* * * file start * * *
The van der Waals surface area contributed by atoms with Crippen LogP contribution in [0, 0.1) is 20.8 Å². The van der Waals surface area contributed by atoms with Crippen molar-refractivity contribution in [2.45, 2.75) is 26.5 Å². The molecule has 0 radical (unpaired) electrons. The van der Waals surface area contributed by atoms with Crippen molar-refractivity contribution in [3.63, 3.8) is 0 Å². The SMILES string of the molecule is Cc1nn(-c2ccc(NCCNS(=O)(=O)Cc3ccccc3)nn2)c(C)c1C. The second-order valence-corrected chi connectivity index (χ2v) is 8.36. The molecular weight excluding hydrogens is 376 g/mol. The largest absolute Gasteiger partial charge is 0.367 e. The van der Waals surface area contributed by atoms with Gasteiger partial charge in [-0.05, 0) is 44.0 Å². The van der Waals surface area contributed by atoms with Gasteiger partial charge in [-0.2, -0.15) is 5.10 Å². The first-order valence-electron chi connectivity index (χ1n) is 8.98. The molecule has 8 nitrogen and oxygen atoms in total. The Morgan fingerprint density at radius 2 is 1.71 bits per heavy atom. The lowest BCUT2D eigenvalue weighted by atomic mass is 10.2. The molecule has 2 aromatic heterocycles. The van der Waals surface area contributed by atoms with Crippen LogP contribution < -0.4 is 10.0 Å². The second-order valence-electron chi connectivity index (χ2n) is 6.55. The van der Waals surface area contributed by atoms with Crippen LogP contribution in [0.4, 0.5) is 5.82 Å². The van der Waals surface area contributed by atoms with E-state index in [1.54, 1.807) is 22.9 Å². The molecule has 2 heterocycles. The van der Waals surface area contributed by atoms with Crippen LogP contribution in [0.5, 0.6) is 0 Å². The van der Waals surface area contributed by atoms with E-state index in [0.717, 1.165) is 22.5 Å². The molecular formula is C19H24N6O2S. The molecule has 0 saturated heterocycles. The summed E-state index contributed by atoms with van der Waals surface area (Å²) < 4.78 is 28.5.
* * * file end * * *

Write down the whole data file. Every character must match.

The van der Waals surface area contributed by atoms with Crippen LogP contribution in [0, 0.1) is 20.8 Å². The van der Waals surface area contributed by atoms with Crippen molar-refractivity contribution in [2.45, 2.75) is 26.5 Å². The molecule has 0 radical (unpaired) electrons. The van der Waals surface area contributed by atoms with Crippen molar-refractivity contribution in [3.63, 3.8) is 0 Å². The SMILES string of the molecule is Cc1nn(-c2ccc(NCCNS(=O)(=O)Cc3ccccc3)nn2)c(C)c1C. The second-order valence-corrected chi connectivity index (χ2v) is 8.36. The molecular weight excluding hydrogens is 376 g/mol. The largest absolute Gasteiger partial charge is 0.367 e. The van der Waals surface area contributed by atoms with Gasteiger partial charge in [-0.05, 0) is 44.0 Å². The van der Waals surface area contributed by atoms with Gasteiger partial charge in [-0.2, -0.15) is 5.10 Å². The first-order valence-electron chi connectivity index (χ1n) is 8.98. The molecule has 8 nitrogen and oxygen atoms in total. The Morgan fingerprint density at radius 2 is 1.71 bits per heavy atom. The lowest BCUT2D eigenvalue weighted by atomic mass is 10.2. The molecule has 2 aromatic heterocycles. The van der Waals surface area contributed by atoms with Crippen LogP contribution < -0.4 is 10.0 Å². The second-order valence-electron chi connectivity index (χ2n) is 6.55. The van der Waals surface area contributed by atoms with Crippen LogP contribution in [0.4, 0.5) is 5.82 Å². The van der Waals surface area contributed by atoms with E-state index in [1.54, 1.807) is 22.9 Å². The molecule has 2 heterocycles. The van der Waals surface area contributed by atoms with Crippen LogP contribution in [0.5, 0.6) is 0 Å². The van der Waals surface area contributed by atoms with E-state index in [0.717, 1.165) is 22.5 Å². The molecular formula is C19H24N6O2S. The molecule has 0 saturated heterocycles. The summed E-state index contributed by atoms with van der Waals surface area (Å²) < 4.78 is 28.5.